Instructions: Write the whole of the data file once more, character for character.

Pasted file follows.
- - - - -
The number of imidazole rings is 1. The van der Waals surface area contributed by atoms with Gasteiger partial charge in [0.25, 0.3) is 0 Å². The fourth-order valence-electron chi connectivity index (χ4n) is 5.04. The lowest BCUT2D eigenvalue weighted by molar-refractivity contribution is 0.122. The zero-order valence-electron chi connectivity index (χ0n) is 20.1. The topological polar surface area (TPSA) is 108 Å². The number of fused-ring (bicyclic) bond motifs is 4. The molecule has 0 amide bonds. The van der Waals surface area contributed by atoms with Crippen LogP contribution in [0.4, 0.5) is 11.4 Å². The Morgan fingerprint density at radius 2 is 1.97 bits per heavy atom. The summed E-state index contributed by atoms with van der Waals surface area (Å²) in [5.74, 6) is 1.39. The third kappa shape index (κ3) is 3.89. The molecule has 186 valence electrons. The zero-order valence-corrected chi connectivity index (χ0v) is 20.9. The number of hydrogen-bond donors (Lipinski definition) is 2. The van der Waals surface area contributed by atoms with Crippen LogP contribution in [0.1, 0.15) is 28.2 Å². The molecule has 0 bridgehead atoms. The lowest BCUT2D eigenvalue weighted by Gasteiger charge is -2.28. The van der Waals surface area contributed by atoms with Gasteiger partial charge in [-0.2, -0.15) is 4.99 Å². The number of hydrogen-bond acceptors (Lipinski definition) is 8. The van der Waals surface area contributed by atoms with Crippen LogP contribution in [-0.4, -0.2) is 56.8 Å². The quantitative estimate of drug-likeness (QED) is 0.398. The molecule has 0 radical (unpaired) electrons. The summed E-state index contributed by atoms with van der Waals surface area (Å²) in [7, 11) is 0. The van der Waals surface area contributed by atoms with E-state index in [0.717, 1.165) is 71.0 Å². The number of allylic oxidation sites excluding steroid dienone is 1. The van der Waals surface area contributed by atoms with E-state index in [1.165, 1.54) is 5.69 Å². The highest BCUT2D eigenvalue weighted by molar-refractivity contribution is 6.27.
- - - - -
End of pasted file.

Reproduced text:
The number of imidazole rings is 1. The van der Waals surface area contributed by atoms with Gasteiger partial charge in [0.25, 0.3) is 0 Å². The fourth-order valence-electron chi connectivity index (χ4n) is 5.04. The lowest BCUT2D eigenvalue weighted by molar-refractivity contribution is 0.122. The zero-order valence-electron chi connectivity index (χ0n) is 20.1. The topological polar surface area (TPSA) is 108 Å². The number of fused-ring (bicyclic) bond motifs is 4. The molecule has 0 amide bonds. The van der Waals surface area contributed by atoms with Crippen LogP contribution in [0.4, 0.5) is 11.4 Å². The Morgan fingerprint density at radius 2 is 1.97 bits per heavy atom. The summed E-state index contributed by atoms with van der Waals surface area (Å²) in [5.74, 6) is 1.39. The third kappa shape index (κ3) is 3.89. The molecule has 186 valence electrons. The zero-order valence-corrected chi connectivity index (χ0v) is 20.9. The number of hydrogen-bond donors (Lipinski definition) is 2. The van der Waals surface area contributed by atoms with Crippen LogP contribution in [0.1, 0.15) is 28.2 Å². The molecule has 0 bridgehead atoms. The lowest BCUT2D eigenvalue weighted by Gasteiger charge is -2.28. The van der Waals surface area contributed by atoms with Gasteiger partial charge in [-0.2, -0.15) is 4.99 Å². The number of hydrogen-bond acceptors (Lipinski definition) is 8. The van der Waals surface area contributed by atoms with Crippen LogP contribution in [-0.4, -0.2) is 56.8 Å². The quantitative estimate of drug-likeness (QED) is 0.398. The molecule has 0 radical (unpaired) electrons. The summed E-state index contributed by atoms with van der Waals surface area (Å²) in [7, 11) is 0. The van der Waals surface area contributed by atoms with E-state index in [0.717, 1.165) is 71.0 Å². The number of allylic oxidation sites excluding steroid dienone is 1. The van der Waals surface area contributed by atoms with E-state index in [1.165, 1.54) is 5.69 Å². The highest BCUT2D eigenvalue weighted by molar-refractivity contribution is 6.27.